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Arguably, Joyland has had quite an exhilarating, yet adventurous and bumpy ride. The film qualifies for the former as it has won multiple awards and is already globally acclaimed prior to its release in its home country, but the latter title is a result of all the brouhaha surrounding the film’s screening in the last few weeks.

Following the speculations about the film that claim it to be a threat to our “societal norms and values”, “Pakistani culture”, “morality”, a rational mind like me walked into the theater clueless as to what ignited this idea that a film can jeopardize a nation’s moral compass. But scene after scene, I realized that the outcry is a result of the film’s blatant honesty.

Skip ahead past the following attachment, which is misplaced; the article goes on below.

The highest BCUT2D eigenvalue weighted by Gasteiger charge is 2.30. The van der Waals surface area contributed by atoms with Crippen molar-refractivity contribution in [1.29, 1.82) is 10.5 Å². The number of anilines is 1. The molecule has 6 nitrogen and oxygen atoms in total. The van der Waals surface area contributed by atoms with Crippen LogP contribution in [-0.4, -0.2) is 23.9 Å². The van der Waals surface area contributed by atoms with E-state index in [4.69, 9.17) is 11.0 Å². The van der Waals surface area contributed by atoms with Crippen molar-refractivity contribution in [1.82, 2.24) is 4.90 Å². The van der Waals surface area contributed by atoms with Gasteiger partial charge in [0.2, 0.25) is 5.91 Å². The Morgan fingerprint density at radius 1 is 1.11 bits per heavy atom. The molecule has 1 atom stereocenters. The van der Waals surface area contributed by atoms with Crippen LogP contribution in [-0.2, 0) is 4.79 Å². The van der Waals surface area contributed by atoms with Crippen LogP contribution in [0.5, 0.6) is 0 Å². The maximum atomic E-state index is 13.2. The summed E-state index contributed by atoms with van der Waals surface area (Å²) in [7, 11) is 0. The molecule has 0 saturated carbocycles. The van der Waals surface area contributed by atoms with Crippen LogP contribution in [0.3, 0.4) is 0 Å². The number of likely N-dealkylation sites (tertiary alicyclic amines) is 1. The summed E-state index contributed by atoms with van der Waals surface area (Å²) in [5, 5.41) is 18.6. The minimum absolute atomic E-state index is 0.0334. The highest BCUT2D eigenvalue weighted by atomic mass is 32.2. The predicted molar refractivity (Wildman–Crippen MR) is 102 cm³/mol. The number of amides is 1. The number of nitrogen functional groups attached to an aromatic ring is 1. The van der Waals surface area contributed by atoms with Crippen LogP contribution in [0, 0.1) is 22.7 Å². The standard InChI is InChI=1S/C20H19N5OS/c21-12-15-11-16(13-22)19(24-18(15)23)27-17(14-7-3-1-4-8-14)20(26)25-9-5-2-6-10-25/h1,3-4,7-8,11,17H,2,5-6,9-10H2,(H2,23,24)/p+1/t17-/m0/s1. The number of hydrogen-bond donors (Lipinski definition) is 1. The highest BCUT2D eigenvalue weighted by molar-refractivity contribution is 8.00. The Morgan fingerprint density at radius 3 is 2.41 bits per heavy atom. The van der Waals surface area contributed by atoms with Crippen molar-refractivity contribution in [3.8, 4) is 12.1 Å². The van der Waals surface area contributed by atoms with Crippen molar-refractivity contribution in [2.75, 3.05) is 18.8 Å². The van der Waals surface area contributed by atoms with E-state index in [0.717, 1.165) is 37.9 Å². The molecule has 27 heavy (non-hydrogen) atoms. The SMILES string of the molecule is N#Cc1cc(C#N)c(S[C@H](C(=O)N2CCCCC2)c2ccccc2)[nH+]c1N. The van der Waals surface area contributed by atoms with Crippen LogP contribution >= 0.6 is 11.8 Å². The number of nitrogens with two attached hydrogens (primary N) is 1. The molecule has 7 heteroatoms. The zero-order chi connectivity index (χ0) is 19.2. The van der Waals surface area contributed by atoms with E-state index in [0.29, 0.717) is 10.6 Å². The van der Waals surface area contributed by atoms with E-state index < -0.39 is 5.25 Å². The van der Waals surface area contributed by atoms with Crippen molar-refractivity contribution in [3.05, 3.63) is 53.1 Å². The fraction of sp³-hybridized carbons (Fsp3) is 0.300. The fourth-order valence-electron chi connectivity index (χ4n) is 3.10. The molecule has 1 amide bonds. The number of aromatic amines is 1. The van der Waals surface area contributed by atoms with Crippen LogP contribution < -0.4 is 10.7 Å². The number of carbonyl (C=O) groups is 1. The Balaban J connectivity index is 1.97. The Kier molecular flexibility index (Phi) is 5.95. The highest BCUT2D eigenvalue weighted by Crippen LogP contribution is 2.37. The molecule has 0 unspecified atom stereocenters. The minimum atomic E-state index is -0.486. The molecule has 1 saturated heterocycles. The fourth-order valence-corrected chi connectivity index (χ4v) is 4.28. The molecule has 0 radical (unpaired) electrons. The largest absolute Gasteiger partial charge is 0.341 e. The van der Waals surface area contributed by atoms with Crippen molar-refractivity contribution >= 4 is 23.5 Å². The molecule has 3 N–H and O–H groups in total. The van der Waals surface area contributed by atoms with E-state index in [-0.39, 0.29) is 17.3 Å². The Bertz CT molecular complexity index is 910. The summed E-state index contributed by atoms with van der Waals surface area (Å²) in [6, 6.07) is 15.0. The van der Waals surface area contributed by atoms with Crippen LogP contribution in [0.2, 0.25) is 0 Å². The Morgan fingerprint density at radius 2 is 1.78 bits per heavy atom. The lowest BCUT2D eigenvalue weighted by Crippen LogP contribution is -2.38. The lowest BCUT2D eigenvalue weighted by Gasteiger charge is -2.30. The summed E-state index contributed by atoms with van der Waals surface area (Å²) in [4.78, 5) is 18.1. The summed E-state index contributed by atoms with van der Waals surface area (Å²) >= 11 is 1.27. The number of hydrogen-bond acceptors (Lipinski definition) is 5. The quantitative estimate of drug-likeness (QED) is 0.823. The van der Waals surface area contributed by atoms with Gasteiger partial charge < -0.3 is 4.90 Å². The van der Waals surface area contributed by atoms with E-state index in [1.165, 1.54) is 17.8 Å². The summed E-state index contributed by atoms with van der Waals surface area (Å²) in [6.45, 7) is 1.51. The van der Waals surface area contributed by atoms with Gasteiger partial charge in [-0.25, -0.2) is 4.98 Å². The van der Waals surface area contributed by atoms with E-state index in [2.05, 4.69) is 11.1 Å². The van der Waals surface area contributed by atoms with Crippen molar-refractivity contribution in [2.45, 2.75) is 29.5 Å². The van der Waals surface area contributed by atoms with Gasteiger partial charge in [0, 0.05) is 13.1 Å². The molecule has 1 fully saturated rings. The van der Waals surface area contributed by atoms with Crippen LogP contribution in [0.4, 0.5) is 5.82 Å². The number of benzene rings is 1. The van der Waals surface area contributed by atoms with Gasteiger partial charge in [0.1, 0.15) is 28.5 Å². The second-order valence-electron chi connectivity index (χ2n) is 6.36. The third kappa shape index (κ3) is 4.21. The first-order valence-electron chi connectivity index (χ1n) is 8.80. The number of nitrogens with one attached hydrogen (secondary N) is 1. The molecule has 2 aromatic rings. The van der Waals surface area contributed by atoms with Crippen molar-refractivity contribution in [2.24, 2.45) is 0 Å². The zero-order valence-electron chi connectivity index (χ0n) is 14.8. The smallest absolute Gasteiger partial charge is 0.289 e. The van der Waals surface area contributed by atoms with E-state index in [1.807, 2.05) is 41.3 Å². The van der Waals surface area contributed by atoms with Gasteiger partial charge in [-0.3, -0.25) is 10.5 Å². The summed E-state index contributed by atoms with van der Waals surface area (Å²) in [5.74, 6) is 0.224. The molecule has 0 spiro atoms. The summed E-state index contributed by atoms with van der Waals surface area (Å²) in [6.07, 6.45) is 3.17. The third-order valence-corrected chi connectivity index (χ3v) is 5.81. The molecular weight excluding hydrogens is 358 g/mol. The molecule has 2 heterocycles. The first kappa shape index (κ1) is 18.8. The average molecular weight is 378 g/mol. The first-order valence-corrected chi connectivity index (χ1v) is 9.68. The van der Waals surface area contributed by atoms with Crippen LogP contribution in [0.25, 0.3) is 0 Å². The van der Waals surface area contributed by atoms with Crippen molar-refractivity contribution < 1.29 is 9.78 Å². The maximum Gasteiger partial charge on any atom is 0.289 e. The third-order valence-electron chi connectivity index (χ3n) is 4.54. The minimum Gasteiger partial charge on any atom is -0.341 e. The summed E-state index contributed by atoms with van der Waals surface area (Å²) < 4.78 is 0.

Joyland is a story that boldly ventures into exploring social stigmas about bodily autonomy, gender roles and sexuality. One of the tales is about the deep-rooted societal ostracisation of transgenders in Pakistan, and the transwoman is played by a transgender. It talks about socio-economic dependence and its strain on mental health. And most of all, it is a film that dares to remove the trappings of false masculinity. So, yes how can a storyteller in Pakistan dare to show us a mirror? Perhaps, it may challenge the age-old toxic notions of masculinity that are the building blocks of patriarchal dominance. A faction of society certainly can’t let that happen, right?


Haider and Mumtaz